We set off from Lhasa, initially excited to be on our way at last.  As well as "the 12", we had our Tibetan bus driver and his wife.....a wonderful couple who made everything so much easier, their names were complicated and hard to pronounce, harder to remember, so we called them Mr and Mrs Driver, since this was delivered with smiles and the same were returned, it seems they didn't mind.....our beautiful Tibetan guide Pema, who went above and beyond to make sure we were all warm, safe, had regular toilet stops, he cooked for us and fed us, translated, told wonderful stories of Tibet's Buddhist history and terrible jokes and endlessly answered all our questions and concerns.  As well as these three, it was required we be escorted by a Chinese policeman, so Mr Ten joined us.  He was a very young man, had lived in Tibet ...... or the Tibet Autonomous region of China as the Chinese call it.....since he was a child. We were warned not to talk of the Dalai Lama, or make any criticisms of China, and no political conversations.  While we were nervous and wary around him to start.....and remained so when it came to what we said.....he was a very charming and helpful young man, and seemed to enjoy his time with us.  He often carried my pack for me.....I was the "old lady" of the group.....and was always nearby with a helping hand, or hot sweet tea.

A toilet stop along the way......not much privacy, no shame, no modesty....a good way to get to know your travelling companions! 

The landscape changed dramatically after we left the bustling busy city of Lhasa. The views along the way of the Himalayas shining in the distance took our breath away, we all tumbled out of the bus in excitement of that first view of those snowcapped monoliths. Outside the bus, prayer flags flapped madly, sending their prayers and blessings out to the world. They were strung in deep lines on every mountain pass, along bridges and edges of streams and lakes and even on communication towers and solar panels.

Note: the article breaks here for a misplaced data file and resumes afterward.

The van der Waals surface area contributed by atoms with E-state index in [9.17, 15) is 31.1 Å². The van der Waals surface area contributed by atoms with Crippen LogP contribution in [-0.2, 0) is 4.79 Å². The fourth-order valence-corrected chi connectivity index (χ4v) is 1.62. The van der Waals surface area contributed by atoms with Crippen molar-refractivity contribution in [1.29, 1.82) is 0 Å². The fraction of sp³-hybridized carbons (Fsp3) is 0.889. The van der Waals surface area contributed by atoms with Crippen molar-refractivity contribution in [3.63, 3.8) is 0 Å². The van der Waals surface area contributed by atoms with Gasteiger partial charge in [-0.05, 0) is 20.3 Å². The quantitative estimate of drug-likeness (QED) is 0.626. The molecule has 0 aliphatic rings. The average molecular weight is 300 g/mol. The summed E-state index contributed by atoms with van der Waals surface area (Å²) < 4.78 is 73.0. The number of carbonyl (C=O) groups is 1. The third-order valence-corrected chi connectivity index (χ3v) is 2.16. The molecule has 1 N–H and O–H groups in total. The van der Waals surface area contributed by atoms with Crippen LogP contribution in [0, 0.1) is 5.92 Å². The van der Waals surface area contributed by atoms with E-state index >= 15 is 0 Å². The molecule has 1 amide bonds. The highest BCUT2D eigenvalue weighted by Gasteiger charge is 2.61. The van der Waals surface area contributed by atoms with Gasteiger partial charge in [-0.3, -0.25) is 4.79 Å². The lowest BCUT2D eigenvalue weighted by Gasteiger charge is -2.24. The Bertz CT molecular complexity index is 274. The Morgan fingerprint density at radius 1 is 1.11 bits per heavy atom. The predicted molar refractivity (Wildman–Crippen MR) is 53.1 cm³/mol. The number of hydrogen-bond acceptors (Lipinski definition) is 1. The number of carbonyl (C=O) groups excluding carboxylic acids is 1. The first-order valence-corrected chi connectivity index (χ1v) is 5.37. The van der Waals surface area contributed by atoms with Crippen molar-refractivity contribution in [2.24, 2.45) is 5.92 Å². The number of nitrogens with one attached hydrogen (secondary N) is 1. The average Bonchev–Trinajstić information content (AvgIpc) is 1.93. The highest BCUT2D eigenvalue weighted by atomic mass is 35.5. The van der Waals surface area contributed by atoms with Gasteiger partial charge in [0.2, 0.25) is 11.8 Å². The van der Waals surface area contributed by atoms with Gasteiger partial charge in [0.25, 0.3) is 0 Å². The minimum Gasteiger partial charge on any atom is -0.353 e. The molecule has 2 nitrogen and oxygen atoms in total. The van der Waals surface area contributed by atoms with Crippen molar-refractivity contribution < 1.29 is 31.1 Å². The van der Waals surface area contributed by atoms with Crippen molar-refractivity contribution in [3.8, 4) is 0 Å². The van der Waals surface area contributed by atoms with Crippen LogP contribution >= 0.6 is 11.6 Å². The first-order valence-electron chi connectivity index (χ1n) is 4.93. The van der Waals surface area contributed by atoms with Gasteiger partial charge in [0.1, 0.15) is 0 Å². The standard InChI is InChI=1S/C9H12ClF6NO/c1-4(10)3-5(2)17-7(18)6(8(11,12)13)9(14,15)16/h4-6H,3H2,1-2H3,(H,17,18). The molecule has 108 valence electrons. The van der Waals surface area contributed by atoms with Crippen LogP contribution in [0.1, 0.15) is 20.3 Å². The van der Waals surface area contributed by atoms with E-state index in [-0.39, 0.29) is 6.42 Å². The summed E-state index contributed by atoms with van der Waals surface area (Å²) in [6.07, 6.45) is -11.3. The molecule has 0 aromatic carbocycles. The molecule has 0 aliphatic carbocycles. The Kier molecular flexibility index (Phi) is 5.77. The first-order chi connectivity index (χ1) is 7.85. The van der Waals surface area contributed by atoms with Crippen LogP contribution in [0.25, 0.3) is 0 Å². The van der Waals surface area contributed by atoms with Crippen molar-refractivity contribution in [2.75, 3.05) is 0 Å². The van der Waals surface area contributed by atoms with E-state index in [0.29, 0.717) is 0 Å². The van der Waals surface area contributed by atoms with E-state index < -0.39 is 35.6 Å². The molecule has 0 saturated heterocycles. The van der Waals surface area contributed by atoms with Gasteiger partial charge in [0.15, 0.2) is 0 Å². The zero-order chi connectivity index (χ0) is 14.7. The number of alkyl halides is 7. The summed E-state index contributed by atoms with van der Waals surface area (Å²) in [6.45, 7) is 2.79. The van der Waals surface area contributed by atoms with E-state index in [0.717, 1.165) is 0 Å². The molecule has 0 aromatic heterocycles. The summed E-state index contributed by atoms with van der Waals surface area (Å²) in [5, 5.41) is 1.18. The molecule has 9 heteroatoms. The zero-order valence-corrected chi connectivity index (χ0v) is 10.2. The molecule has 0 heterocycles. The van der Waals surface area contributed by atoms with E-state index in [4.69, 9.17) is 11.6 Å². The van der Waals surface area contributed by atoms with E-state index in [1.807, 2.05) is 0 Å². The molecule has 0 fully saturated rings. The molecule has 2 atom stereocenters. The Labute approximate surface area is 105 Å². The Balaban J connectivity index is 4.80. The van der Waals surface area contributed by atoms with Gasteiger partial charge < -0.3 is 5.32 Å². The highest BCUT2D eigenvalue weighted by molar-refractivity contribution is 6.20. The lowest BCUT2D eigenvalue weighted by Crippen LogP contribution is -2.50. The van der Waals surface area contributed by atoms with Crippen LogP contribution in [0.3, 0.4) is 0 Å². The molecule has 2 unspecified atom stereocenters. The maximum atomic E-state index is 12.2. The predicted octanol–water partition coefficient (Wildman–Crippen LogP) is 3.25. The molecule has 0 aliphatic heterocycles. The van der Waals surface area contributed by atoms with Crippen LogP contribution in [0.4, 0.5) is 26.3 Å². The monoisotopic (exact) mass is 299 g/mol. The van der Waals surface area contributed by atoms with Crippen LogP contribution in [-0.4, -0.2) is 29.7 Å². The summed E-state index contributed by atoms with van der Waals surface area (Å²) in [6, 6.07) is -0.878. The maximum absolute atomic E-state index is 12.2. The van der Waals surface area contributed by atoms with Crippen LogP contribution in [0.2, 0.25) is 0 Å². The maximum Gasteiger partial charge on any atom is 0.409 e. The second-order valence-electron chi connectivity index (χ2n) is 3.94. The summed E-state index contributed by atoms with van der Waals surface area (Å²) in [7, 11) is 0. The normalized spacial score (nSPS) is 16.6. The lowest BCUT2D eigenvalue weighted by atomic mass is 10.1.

These colourful stalls selling jewellery, prayer beads and little statues of interestingly, Indian dieties.... were at every mountain pass and scenic spot we stopped many fake amber bracelets does a girl need?

We took 6 days to get to Darchen,  the "gateway to Kailash" and where we'd begin our trek, all designed to give our bodies the best chance of coping with the high altitude we were heading to. Three days were spent at Lake Manasarovar,  also to rest and acclimatise.  We were able to enjoy steaming hot mineral water baths here, an absolute luxury!  And we bathed in the icy cold, but clear and clean sacred waters of the lake.  This was a magical time at the lake, walking along the water's edge at sunrise and dusk in cold clean air.......not too close to the army camp, please, you'll get shot!....or sitting in the cosy kitchen while the stove, fueled by sheep dung, pumped out welcome heat and we would be served hot, sweet tea and enjoy watching the locals who wandered in for the same...tea and warmth.